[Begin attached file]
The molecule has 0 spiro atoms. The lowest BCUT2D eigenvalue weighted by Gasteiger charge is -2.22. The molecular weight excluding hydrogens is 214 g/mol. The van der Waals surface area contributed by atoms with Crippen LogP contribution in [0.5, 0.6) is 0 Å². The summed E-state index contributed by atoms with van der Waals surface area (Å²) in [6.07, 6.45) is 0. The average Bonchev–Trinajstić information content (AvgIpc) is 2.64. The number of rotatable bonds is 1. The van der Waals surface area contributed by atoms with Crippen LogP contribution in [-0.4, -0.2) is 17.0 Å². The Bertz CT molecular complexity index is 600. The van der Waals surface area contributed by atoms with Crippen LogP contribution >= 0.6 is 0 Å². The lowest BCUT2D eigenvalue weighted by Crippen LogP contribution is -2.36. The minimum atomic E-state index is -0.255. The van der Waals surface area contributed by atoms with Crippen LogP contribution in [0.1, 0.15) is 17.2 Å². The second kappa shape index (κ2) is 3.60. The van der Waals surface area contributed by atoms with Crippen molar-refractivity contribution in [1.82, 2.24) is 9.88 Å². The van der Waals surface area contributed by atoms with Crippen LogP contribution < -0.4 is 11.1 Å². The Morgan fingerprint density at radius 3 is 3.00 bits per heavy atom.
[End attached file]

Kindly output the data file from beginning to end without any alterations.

The molecule has 0 spiro atoms. The lowest BCUT2D eigenvalue weighted by Gasteiger charge is -2.22. The molecular weight excluding hydrogens is 214 g/mol. The van der Waals surface area contributed by atoms with Crippen LogP contribution in [0.5, 0.6) is 0 Å². The summed E-state index contributed by atoms with van der Waals surface area (Å²) in [6.07, 6.45) is 0. The average Bonchev–Trinajstić information content (AvgIpc) is 2.64. The number of rotatable bonds is 1. The van der Waals surface area contributed by atoms with Crippen LogP contribution in [-0.4, -0.2) is 17.0 Å². The Bertz CT molecular complexity index is 600. The van der Waals surface area contributed by atoms with Crippen LogP contribution >= 0.6 is 0 Å². The lowest BCUT2D eigenvalue weighted by Crippen LogP contribution is -2.36. The minimum atomic E-state index is -0.255. The van der Waals surface area contributed by atoms with Crippen LogP contribution in [0.1, 0.15) is 17.2 Å². The second kappa shape index (κ2) is 3.60. The van der Waals surface area contributed by atoms with Crippen molar-refractivity contribution in [1.82, 2.24) is 9.88 Å². The van der Waals surface area contributed by atoms with Crippen LogP contribution < -0.4 is 11.1 Å². The Morgan fingerprint density at radius 3 is 3.00 bits per heavy atom.